“This Way was an invaluable member of the team in launching World Ocean Day for schools to enormous success. Charlotte was able to integrate and flow into the team, and also provide her expertise with minimal input. This is all a testament to her ability to understand the goals of the project, listen to the rest of the team and apply her skills with excellence.”Stephen King, Wild Labs – World Ocean Day founder.
World Ocean Day for Schools is an annual event to celebrate all things blue and raise ocean literacy in a new generation. The theme for 2020, the initiative’s second year, focused on the connection between ocean health and human health, using this topic as a lens to explore all of the issues impacting the ocean: water pollution and the food chain through to the mental benefits of being in, on, under or near bodies of water.
The project is a joint effort between the We Are Ocean Collective which includes Wild Labs, The National Marine Aquarium, the Marine Conservation Society, WWF and the Ocean Conservation Trust.
Geared towards school children aged between reception and year eight, the first step was to rethink the format. The previous year, resources were sent to teachers who delivered ocean-themed lessons in school. But in light of Covid-19, UK schools were either closed or for key-workers only. So we needed new ways to get the message out to the same audience, without overburdening teachers, students or parents.
Switching to digital meant we could design a platform that could be adapted for use in both the classroom and at home. The festival concept enabled us to create a framework for the day but gave enough leeway for viewers to ‘choose their own adventure’. Our ambition was to provide not only a fantastic experience for children but also time and energy relief for parents and teachers who might be finding distanced learning tough going.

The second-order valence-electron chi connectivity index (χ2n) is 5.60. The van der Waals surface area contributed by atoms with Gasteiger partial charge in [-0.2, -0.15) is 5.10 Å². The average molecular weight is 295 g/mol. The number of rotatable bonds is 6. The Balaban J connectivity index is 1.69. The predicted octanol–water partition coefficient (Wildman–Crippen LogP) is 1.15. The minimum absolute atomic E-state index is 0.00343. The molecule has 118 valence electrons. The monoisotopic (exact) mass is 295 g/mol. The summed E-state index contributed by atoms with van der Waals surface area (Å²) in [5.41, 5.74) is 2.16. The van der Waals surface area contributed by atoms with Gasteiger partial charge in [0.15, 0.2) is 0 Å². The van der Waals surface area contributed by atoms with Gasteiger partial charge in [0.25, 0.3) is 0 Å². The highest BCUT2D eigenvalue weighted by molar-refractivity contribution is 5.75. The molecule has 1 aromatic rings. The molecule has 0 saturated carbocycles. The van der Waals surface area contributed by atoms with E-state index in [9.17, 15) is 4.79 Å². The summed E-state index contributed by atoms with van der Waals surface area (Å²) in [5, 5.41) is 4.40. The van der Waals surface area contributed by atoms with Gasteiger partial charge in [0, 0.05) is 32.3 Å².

The three stages of World Ocean Day for Schools online festival:
The learning zone provided insight into the impact of the ocean on our lives and health, as well as a close-up look at inhabitants of the deep, and the actions we need to take to protect the big blue.
Using the power of art and play, we invited children, parents and teachers to get creative and learn about the ocean in new, fun ways.
We used music and film to voice new narratives and perspectives, and to engage viewers through imagination and wonder.
“Thank you for a wonderfully informative and fun packed day. Due to your imagination, knowledge and hard work, this has been one of the most wonderful home schooling days to date.”A happy parent’s feedback from the post-event survey.
In all, we commissioned, sourced and curated 35 educational videos, lessons and downloadable activities. The full programme featured a variety of on and offline actions in a format where viewers could pick and mix content to suit their day or follow along in real-time.
The materials included a live rockpool ramble broadcast from the National Marine Aquarium, which was streamed on Facebook Live and YouTube; a breath workshop where students learned to breathe like a dolphin; an ocean manifesto writing workshop; live Q&As with scientists who’d been to the arctic circle, and a music montage from artists around the world singing about their ocean connection.
Also available were downloadable resources on plastic pollution, art lessons where students could create their own cuttlefish, and an interactive lesson on shark conservation.
The goal was to get our message about ocean conservation across to as many primary school children, teachers, and parents as possible by producing varied and engaging ‘sticky’ content.
We developed a content strategy to help us engage audiences leading up to the event and a multichannel marketing strategy for organic communication which included graphics, videos and co-branded partner content for use on contributors own channels. We weighted our paid advertising 60% towards parents and utilised the audience and network of the collective to increase awareness and boost signups.
“The website was packed with different activities and were easily accessible. Videos were fantastic and I loved that you also had yoga too!”Feedback from a teacher when asked what worked well.